GALO: As your film portrayed, everyone reacts to grief differently. What kind of research did you have to do to present the various spectrums and ways grief may manifest in an individual?

BR: Most of it came from the individuals I worked with on the film. A lot of people have some story and some relationship to it, and much of my cast and crew had some variation of something they could offer. I don’t know that I did any textbook research. I kind of wrote it from the heart and I wrote it with specific actors in mind and worked in some of what they were bringing, the gift they had to offer the story — Laura had her own circumstance which I don’t want to go into too far, but she was willing to marry her real life experience and her creative artistic experience because that’s who she is. She lost her husband in a very horrible way and she was willing to bring some of that to who she is as a human being, an artist. I think she had to know she was safe with me; that was the important thing.

Everyone had to know they were going to be honored by the portrayal. I felt like there was a place for a film that dealt with grief more honestly than I had seen it previously portrayed, and the reaction from people is that we got pretty close to it.

There are a lot of things people recognize, [like] that moment you’re consoling someone for your own loss. Everyone recognizes that moment, “Oh my god, he’s stuck and this woman is overwhelmed with her own grief,” or the moment where someone says something you may believe in or is in the spirit of the right thing, like when the priest says, “Maybe there’s a reason for everything.” That is absolutely the right thing possibly to say, but not in that moment. I hope that I got as much of that truth in the movie as I possibly could.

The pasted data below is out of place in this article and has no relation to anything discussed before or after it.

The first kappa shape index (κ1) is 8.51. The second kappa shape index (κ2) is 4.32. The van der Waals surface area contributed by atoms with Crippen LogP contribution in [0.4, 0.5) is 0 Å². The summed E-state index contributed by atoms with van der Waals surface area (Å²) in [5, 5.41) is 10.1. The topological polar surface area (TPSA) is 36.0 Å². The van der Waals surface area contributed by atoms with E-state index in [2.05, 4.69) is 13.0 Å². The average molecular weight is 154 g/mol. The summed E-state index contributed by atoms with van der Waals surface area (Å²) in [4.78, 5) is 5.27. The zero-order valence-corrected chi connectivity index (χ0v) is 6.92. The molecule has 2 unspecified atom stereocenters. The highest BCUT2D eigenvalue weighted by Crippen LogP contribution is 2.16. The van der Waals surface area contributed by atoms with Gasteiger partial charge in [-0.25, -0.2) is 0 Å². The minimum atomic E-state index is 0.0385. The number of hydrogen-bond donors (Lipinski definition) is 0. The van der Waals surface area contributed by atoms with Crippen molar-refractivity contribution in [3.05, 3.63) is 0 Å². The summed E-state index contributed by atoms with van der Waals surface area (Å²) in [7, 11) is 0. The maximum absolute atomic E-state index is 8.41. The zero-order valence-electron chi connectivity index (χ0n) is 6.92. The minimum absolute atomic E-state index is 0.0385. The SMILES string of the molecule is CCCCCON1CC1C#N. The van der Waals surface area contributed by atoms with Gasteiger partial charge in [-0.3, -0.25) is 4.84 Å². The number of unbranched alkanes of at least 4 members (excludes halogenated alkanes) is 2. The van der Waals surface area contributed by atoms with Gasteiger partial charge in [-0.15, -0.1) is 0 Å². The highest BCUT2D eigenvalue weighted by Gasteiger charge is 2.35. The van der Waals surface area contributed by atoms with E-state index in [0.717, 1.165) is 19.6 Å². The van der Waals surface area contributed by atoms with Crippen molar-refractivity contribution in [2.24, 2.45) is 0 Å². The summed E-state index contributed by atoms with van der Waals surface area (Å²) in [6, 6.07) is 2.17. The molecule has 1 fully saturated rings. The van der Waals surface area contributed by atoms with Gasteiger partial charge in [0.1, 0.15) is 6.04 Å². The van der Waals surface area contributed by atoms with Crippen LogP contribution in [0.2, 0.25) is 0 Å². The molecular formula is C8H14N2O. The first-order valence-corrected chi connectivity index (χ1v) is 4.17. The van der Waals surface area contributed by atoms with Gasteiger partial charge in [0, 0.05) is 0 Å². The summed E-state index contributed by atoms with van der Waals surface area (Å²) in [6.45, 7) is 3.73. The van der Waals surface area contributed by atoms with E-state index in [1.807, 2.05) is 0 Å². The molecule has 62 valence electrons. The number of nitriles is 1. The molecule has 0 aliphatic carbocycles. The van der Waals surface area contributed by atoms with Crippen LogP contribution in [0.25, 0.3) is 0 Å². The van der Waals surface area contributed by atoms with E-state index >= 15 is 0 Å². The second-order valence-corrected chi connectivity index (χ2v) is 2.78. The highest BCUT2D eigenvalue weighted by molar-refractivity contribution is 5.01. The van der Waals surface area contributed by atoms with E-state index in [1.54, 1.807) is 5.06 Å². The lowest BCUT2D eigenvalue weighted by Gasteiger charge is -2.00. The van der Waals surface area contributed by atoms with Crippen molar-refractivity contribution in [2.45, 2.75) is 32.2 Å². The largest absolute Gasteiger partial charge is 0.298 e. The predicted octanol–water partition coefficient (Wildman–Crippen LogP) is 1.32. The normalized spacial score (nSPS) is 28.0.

GALO: Guilt is also a strong force in play in your film. Dave has to deal with the truth of where he was the night of the accident — lying to his family and spending time with his graduate assistant. Would you say Dave is searching for absolution or redemption throughout the course of the film? Is the final scene of meeting the drunk driver’s family after his funeral as close to closure as he might get?

BR: I chose to end the movie there, and we had to find that through the editing process too. For me, that is the moment that ends the chapter of his life. It didn’t feel like closure. It feels like Dave is different now, in a way that whatever comes next for Dave is going to be different than what he’s been going through the moment his kids died. It was very important to me that we dealt with it as humanly as possible. Bad things happen to good people, bad things happen to all kinds of human beings. It just so happened that Dave’s circumstances are complicated by what he was doing and where he was that night. It would be a different movie if he wasn’t with his grad assistant that night.

So, for me, if you make an indie film, it should be about people that Hollywood would ignore. Sometimes they ignore ordinary. Sometimes they ignore complicated people. They like their answers a little more straightforward. You get the same things sometimes. When I shared the script in the early stages, I would get [asked], “How are people going to like Dave?” And I would say [that] they’re not going to like him because he’s human. There are a lot of complicated people in the world. A lot of people are having midlife crises or are not sure if this is all there is in life until a tragedy says, “maybe you should’ve appreciated what you had.” As a storyteller, I was interested in the most complicated human beings I could deal with, and I didn’t know whether people would like him or not like him. I just thought they would recognize him. That’s a human being I can recognize. I can experience something through his journey, through his grief.